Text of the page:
• 11. Economies  of  scale     Economies of scale occur when a firm grows larger its long run average costsfall. Within the air transport industry in particular, the  biggest  is  the  the  transport  of  passengers and there are significant economies of scale, the merger of BritishAirways and Iberia shows economies of scale very nicely. Thanks to this merger, both airlines will retain their brands and heritage whileachieving significant synergies as a combined force and they can effectively halvetheir costs, by reducing costs through staff, or by removing some unprofitabledestinations. To achieve enhanced scale to compete with other major airlines. BritishAirways needs bigger network to complete with larger rivals Virgin, Emirates, AirFrance-KLM and Deutsche Lufthansa. The new company will combine BritishAirways’ strong position in Europe-to-North America traffic with Iberia’s LatinAmerican business.Economies  of  scope   The  critical  activity  in  British  Airways  for  which  there  is  a  market  scope  strategy, is how British Airways reacted when their customers have would gainaccess to new destinations, of which half of them are in Latin America. While Iberia’scustomers would gain to new destinations across the British Airways network.Additionally, the deal benefits from planned alliance with American Airlines.Complexity  costs           British Airways’ headquarter is based in Heathrow airport, but there arecomplexity costs with suppliers abroad, especially from Asia, like “Call BA” acustomer service in India. Another complex cost example, is the IT travel system including passengerservice systems and web booking used by British Airways, which has changed afterthe merge with Iberia to gather all the bookings’ data. They minimize complexity costs, by reducing outsourcing, and building itsnetwork, for its reservation system, which is Amadeus; Iberia uses the same tool tomake the interaction easy. As a result, they cut by 56 million pounds, the coastspending on IT system only.
  • 12.                                             The  cabin  crew  dress-­‐up  with  Indian  clothes,  a  way  to  counter  the  complexity  coast  Transaction  costs       According to the annual report of British Airways in 2010, the transactioncosts directly associated with the acquisition is two million pounds. They reduce its transaction costs by squeezing the global distribution systemsin Great Britain. An example of transaction costs is the fact that British Airways paysfor American Express and other credit cards commissions, and for American Express,they obligate British Airways to use its credit cards with corporate’s clients.Industry  analysis:  Porter           Power of buyers: Threats of new entrance: Long haul destinations. Competitive environment.   Availability of flights and seats are High regulatory requirement.   limited. High cost requirement.   Prices change according to   demand.     Competitive rivalry:   BA caters for both long and short haul flights.   Small difference between BA and its   competitors in term of pricing and offer.   The short haul market is more   fragmented with many small players.       Threats of substitutes:   There are few direct closed Power of suppliers:   substitutes. Two aircrafts manufacturers Short haul flights: Eurostar+ (Boeing Airbus). BA restricted by sole suppliers ferry. of fuel to the airport. Long haul flights: no notable substitutes.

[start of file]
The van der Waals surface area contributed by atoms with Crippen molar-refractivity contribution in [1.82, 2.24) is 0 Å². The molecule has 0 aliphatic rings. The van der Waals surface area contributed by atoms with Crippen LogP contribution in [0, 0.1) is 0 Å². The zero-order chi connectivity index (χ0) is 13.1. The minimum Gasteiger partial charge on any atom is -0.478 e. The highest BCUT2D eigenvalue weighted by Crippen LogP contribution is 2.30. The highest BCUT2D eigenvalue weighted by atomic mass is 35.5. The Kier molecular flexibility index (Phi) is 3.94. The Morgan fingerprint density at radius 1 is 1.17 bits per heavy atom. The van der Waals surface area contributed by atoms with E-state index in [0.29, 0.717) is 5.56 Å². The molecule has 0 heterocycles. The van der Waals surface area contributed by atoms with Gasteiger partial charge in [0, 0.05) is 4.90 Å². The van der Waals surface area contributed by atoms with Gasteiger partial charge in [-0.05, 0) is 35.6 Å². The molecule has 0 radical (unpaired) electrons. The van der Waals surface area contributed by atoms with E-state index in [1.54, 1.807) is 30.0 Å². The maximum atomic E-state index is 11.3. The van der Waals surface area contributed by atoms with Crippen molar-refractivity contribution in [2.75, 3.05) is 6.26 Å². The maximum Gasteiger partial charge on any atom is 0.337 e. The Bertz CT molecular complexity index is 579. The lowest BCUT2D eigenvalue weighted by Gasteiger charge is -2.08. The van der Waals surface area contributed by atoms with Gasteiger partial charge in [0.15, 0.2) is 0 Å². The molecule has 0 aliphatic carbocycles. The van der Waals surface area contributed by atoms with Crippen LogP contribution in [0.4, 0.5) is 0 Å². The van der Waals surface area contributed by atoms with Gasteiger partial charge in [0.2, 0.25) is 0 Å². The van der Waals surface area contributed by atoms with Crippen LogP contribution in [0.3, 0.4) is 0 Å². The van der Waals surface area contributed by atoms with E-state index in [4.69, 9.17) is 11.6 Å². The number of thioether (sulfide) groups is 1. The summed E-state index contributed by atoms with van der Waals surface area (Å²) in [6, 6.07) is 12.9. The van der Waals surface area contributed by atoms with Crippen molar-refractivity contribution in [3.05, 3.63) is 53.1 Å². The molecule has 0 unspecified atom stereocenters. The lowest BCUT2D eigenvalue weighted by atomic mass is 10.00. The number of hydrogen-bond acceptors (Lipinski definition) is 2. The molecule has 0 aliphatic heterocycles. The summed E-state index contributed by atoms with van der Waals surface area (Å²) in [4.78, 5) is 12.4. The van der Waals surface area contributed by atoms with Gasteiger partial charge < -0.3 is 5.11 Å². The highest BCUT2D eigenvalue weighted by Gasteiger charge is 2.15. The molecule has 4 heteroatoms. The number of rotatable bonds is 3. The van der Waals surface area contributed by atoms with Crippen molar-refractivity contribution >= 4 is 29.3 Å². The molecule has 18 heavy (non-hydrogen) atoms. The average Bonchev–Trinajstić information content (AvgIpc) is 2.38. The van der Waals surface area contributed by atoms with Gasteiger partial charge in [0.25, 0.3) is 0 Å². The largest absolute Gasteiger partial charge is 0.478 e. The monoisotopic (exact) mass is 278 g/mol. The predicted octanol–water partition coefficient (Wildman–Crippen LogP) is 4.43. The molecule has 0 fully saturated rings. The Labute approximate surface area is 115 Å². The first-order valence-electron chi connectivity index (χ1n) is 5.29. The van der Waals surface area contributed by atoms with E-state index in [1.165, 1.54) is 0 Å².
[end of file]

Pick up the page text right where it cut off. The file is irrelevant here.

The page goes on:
• 13. Bargaining  power  to  those:      Potential  entrants     The level of the threat of new entrants is very high, and it’s very difficult tolaunch a brand in the air transport industry, because of the legal entry barriers sush asthe competitive environment, high capital cost requirments.  Buyers         For the long haul distance, the buyers’ bargaining power is medium becausecutomers do not have lot of choice, moreover the availabality of flights or seats islimited, it means that customers’ bargaining power depends of the productivity of theairline.   However, when customers fly with British Airways they expect a high qualityservice, and thanks to yield management, the airline changes the price according todemand of customers during all year. Finally, the increase of Internet usage hasamplified awarness and interactions of customers; actually, the majority of onlineconsumers use price-comparisons sites before their purchase.        Substitutes         The bargain power of substitutes is very low, there are few direct closedsubstitutes on the short haul flights, Eurostar or a ferry are the only substitutes,however, there is no one notable for the long haul flights.  Suppliers     The main suppliers of British Airways and globally airlines industry areAirbus and Boeing, indicating their high bargaining power, the both are the mainaircraft manufacturers in the world, and they have high interest and big impact on thecompany and vice-versa. British Airways has only one fuel supplier meaning it alsohas power over the decisions made by British Airways. Moreover, there are also fuel companies,which have a high bargainig power againstBritish Airways, while the oil prices stillfluctuate, and then the exchange currencyaffects directly British Airways.    Industry  competitors     Actually, the airline industry containts three main alliances with a large rangeof airlines worldwide, that growth competition between airlines, The increase of oilprices and the financial crisis have pushed the airlines to combine with each other tosolve these issues, which has raised the competition in the whole industry, For